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Let's Talk About Interference: How the Call Against Antoine Roussel Demonstrated Every Gray Area

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The interference rule is as clear as mud, and the way the NHL calls it doesn't help matters. So was Roussel guilty in overtime? That all depends on how you interpret some key parts.

Jerome Miron-USA TODAY Sports

There are a ton of unclear rules in the NHL rulebook, but the most hard to suss out one may be the concept of interference.

Spanning two and a half pages in the rulebook itself, interference is the only rule that needs a full page and a half of definition and setup before getting into the actual minor and major calls. I'd quote the full thing here, but it won't help anything because several key concepts are still left unclear.

And that gray area of the rule itself is what caused a fairly large problem Sunday afternoon as the Dallas Stars lost 4-3 to the St. Louis Blues on an overtime penalty call.

To be clear, the last thing this piece is meant to do is call out the referee who made the call itself. Yes, there is a tremendous problem in the conception of NHL playoff refereeing "only calling the things that matter," and we'll get into that tomorrow. But in isolation, with one back angle and in real time, this call is understandable, though arguable via the letter of the law.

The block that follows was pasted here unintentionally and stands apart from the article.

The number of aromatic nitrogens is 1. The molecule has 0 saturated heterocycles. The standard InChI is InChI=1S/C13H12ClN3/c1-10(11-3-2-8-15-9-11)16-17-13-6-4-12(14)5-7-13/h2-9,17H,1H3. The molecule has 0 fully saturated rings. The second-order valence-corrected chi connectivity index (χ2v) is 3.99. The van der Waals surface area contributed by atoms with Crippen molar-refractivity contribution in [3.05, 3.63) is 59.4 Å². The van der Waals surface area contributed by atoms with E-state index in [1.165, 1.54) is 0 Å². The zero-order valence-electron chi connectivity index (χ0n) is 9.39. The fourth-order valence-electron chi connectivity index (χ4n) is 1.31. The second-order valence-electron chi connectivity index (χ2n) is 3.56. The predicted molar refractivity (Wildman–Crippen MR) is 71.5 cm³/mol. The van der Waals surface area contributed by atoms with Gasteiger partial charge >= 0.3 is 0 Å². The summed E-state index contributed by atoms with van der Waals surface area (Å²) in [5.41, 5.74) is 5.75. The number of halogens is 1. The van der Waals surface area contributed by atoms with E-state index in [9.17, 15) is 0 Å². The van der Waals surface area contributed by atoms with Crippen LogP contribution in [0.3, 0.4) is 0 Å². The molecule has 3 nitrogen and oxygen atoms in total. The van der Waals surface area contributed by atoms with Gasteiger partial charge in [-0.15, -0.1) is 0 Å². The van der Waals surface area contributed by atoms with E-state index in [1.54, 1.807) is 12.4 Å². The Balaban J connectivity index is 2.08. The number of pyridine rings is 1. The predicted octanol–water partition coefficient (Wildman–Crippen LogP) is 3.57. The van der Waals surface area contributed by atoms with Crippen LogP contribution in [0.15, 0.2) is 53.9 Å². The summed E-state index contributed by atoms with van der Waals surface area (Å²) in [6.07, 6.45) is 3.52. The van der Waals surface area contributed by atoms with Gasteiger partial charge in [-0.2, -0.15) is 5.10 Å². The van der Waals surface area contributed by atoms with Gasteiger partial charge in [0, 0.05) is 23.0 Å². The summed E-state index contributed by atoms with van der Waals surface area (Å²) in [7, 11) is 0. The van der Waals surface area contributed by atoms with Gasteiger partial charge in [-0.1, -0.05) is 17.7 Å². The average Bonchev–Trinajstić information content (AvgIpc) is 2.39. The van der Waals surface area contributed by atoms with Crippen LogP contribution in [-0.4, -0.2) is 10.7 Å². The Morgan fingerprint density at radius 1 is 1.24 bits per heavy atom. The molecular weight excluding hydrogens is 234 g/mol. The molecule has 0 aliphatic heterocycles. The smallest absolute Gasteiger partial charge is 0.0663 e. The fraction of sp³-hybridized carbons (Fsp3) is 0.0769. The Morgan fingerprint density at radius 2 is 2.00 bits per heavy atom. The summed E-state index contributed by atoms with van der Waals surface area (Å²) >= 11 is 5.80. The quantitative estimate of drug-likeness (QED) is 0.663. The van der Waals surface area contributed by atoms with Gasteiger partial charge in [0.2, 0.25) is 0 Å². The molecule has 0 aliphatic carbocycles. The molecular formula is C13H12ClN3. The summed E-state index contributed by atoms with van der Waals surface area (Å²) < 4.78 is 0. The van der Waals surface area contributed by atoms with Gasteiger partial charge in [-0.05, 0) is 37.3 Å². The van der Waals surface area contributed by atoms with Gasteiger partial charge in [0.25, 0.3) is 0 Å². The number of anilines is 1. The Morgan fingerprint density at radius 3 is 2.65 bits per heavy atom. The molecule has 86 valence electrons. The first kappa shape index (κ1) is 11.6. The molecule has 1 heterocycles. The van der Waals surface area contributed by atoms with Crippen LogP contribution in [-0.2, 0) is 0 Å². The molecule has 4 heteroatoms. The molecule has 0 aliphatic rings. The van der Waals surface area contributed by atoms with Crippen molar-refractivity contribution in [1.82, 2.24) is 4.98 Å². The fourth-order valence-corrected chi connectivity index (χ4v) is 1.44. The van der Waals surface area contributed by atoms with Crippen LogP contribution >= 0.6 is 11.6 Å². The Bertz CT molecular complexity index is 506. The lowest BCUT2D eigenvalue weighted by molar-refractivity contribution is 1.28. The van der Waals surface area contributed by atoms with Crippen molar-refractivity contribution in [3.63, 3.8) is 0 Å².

So let's start with the two parts of the rule that are most in play here, the idea of a player's right to his own ice and the definition of a pick.

Interference Rule 1

This is from 56.1, the defining of body position, which is earlier defined as: "Body position shall be determined as the player skating in front of or beside his opponent, traveling in the same direction."

So, what is the same direction and what is in front of his opponent? After all, Antoine Roussel is in "front" of Jay Bouwmeester the entire play and actually cutting slightly away from him, as shown by this series of screenshots.

Roussel Bouwmeester 1

Roussel Bouwmeester 2

Roussel - Bouwmeester 3

Roussel is also traveling toward where the puck is going  from his starting point and not lateral to it (because if he traveled forward, he would be offside, and a player is not required to move to allow an opponent to proceed and is is also allowed to lengthen his opponents path).

But he is traveling at a 45-ish degree angle to Bouwmeester, who is cutting down the ice and across toward Ales Hemsky, and it's unclear in the rule if this is a true lateral play from him. He has well established body position in front of Bouwmeester and does not deviate from it. He also sees Bouwmeeester coming and braces himself, but who is moving into whose path? Well, they both are - neither deviates from their initial trajectory, and it's two paths converging rather than someone making a big move to cut someone off.

Maybe the definition of a pick will help out

Interference Rule 2

So this doesn't help much either. There are two parts of this rule that are unclear in this situation - what does it mean to "move into an opponent's path without initially having body position" when you have two players coming from different starting points converging on the same spot, and what would make a player unaware of an impending check?